Also posted in Air Quality, California, Cap and Trade, Clean Energy, Climate, Energy Efficiency, Energy Financing, Methane, Natural Gas, New York, Utility Business Models
Long familiar in major urban areas, smog – what we experts call “ground-level ozone” pollution – is quickly becoming a serious problem in the rural mountain west, thanks to rapid expansion in oil and gas development. Smog can cause serious health impacts like aggravated asthma, chronic bronchitis, heart attacks, and even premature death. In areas like the Upper Green River Basin in Wyoming, smog levels have sometimes rivaled those in Los Angeles.
Now, the Environmental Protection Agency and several western states are putting the pieces in place to fix this problem: EPA through proposed revisions to the health-based ozone standard that will better protect people from pollution, and states like Wyoming and Colorado through strong policies that are helping to reduce the sources of ozone pollution in the oil and gas industry.
In official public comments filed this week with EPA, EDF and a broad coalition of western environmental and conservation groups supported a more protective ozone standard and pointed out the importance of this issue to the intermountain west–where most of the country’s oil and gas production from federal lands occurs.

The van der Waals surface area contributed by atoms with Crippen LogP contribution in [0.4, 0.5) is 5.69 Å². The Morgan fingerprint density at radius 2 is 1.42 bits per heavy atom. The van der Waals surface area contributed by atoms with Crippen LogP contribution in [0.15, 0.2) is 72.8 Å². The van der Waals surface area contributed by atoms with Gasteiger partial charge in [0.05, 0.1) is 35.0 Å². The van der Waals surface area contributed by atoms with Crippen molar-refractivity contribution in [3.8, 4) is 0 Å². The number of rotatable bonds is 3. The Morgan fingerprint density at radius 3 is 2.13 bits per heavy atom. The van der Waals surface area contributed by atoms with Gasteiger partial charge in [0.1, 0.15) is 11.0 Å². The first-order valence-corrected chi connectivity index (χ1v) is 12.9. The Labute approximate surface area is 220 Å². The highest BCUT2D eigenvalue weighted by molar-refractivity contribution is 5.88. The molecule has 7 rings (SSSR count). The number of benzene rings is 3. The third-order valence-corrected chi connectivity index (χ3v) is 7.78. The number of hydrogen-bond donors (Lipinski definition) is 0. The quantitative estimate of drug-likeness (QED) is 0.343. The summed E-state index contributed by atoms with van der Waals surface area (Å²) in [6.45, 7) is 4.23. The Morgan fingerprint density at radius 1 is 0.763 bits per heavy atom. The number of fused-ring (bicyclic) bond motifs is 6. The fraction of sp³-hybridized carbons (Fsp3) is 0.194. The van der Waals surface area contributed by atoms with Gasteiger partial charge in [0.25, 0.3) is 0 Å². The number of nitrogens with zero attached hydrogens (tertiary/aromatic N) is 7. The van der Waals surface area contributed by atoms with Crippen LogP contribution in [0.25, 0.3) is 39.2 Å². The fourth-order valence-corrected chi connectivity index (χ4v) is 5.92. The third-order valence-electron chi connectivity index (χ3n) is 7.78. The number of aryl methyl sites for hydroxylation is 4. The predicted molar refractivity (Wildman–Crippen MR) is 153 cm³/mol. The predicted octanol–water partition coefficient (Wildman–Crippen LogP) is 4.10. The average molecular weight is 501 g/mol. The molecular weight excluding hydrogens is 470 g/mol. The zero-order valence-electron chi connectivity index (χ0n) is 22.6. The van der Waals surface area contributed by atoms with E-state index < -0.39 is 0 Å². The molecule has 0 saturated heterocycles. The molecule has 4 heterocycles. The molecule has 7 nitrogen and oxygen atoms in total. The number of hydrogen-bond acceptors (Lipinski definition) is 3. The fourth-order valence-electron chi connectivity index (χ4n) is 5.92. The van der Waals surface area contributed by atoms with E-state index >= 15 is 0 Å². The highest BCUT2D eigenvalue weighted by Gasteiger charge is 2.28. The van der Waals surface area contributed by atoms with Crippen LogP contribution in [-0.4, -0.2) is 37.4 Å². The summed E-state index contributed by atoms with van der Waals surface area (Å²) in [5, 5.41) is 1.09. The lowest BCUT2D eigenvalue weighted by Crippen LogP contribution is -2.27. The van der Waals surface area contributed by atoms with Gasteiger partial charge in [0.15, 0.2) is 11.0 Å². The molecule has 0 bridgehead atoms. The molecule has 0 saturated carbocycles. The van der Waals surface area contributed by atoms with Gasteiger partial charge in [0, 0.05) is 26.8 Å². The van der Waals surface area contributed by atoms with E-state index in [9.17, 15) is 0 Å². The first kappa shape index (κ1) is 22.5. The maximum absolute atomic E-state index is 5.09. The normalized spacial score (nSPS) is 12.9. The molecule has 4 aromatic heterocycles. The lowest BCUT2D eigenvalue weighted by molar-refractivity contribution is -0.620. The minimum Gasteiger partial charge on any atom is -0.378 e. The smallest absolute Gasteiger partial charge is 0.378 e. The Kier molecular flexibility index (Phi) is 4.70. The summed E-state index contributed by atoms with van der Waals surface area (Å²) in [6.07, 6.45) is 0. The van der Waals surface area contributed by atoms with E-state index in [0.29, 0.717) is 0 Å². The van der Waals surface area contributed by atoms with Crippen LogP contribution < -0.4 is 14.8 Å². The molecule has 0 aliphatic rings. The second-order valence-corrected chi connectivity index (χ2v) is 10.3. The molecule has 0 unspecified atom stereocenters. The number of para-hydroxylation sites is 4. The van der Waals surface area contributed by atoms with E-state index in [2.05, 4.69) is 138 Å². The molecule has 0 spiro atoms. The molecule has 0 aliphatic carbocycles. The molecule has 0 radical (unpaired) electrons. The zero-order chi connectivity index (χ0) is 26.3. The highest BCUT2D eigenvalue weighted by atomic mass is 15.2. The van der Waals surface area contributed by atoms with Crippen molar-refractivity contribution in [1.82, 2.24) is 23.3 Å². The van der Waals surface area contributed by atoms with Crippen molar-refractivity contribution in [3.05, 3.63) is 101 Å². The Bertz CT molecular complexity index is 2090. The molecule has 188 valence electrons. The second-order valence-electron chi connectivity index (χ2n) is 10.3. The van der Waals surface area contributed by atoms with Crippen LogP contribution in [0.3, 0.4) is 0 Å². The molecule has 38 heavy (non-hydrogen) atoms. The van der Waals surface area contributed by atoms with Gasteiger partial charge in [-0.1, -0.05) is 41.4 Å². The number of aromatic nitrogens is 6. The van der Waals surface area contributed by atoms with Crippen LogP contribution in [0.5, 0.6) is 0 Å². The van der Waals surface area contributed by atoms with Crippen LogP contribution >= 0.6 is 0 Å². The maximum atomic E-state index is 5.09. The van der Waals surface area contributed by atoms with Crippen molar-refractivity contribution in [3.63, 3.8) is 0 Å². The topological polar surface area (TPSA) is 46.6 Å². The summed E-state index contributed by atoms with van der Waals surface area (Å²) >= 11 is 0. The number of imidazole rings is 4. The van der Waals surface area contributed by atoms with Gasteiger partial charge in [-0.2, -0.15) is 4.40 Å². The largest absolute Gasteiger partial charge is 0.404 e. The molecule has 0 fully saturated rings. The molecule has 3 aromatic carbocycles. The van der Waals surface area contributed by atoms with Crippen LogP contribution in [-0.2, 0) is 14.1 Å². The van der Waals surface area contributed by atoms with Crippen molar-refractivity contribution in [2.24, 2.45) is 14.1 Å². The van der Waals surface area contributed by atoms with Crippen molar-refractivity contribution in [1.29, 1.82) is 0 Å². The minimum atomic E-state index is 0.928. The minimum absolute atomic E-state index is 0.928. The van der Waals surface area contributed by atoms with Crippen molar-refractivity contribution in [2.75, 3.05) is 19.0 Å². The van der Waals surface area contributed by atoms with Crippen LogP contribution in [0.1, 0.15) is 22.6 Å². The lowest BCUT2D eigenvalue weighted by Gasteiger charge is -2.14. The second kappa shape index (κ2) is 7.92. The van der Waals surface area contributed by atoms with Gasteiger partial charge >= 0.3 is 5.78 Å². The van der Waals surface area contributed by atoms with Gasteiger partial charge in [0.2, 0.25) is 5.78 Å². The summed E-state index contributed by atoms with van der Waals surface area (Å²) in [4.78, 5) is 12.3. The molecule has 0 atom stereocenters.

As the year draws to a close, I’m grateful for three climate breakthroughs from 2014 that give me hope that we can still turn the corner toward a stable climate before it's too late.
And I’m thankful to my colleagues at Environmental Defense Fund who crunched the numbers and determined how we can actually see global greenhouse emissions peak, level off, and begin to decline in the next five years.
EDF can’t do it alone – it will take concerted action by allies and stakeholders around the world – and it won’t be easy. But we can do it.
We know we can do this, because it’s happening already: Read More
By: Tom Murray, Vice President, Corporate Partnerships Program
Last week, financial community leaders took a big step into the intersection of business and policy on the urgent need to curb methane emissions from the oil and gas sector. A group of investors managing more than $300 billion in market assets sent a letter to the U.S. Environmental Protection Administration and the White House, calling for the federal government to regulate methane emissions from the oil and gas sector. The letter urged covering new and existing oil and gas sites, including upstream and midstream sources, citing that strong methane policy can reduce business risk and create long-term value for investors and the economy.
Spearheaded by Trillium Asset Management, the cosigners of the letter to EPA Administrator Gina McCarthy included New York City Comptroller Scott M. Stringer, who oversees the $160 billion New York City Pension Funds, and a diverse set of firms and institutional investors. They spelled out in no uncertain terms that they regard methane as a serious climate and business problem – exposing the public and businesses alike to the growing costs of climate change associated with floods, storms, droughts, and other severe weather. Read More